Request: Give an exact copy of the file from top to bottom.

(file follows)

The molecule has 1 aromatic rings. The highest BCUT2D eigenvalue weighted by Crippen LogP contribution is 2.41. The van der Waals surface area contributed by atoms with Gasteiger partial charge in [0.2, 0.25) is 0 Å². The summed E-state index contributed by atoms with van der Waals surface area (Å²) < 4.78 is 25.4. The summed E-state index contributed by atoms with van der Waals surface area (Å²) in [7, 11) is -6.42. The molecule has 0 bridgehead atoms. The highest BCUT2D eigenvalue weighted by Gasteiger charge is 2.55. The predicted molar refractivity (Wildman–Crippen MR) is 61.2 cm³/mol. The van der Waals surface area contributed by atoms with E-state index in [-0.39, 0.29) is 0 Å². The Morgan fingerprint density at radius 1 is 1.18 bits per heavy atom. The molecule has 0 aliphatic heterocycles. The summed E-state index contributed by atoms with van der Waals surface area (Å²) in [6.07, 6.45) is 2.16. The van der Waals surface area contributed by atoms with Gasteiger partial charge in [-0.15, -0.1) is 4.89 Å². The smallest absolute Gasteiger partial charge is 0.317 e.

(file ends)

The molecule has 1 aromatic rings. The highest BCUT2D eigenvalue weighted by Crippen LogP contribution is 2.41. The van der Waals surface area contributed by atoms with Gasteiger partial charge in [0.2, 0.25) is 0 Å². The summed E-state index contributed by atoms with van der Waals surface area (Å²) < 4.78 is 25.4. The summed E-state index contributed by atoms with van der Waals surface area (Å²) in [7, 11) is -6.42. The molecule has 0 bridgehead atoms. The highest BCUT2D eigenvalue weighted by Gasteiger charge is 2.55. The predicted molar refractivity (Wildman–Crippen MR) is 61.2 cm³/mol. The van der Waals surface area contributed by atoms with E-state index in [-0.39, 0.29) is 0 Å². The Morgan fingerprint density at radius 1 is 1.18 bits per heavy atom. The molecule has 0 aliphatic heterocycles. The summed E-state index contributed by atoms with van der Waals surface area (Å²) in [6.07, 6.45) is 2.16. The van der Waals surface area contributed by atoms with Gasteiger partial charge in [-0.15, -0.1) is 4.89 Å². The smallest absolute Gasteiger partial charge is 0.317 e.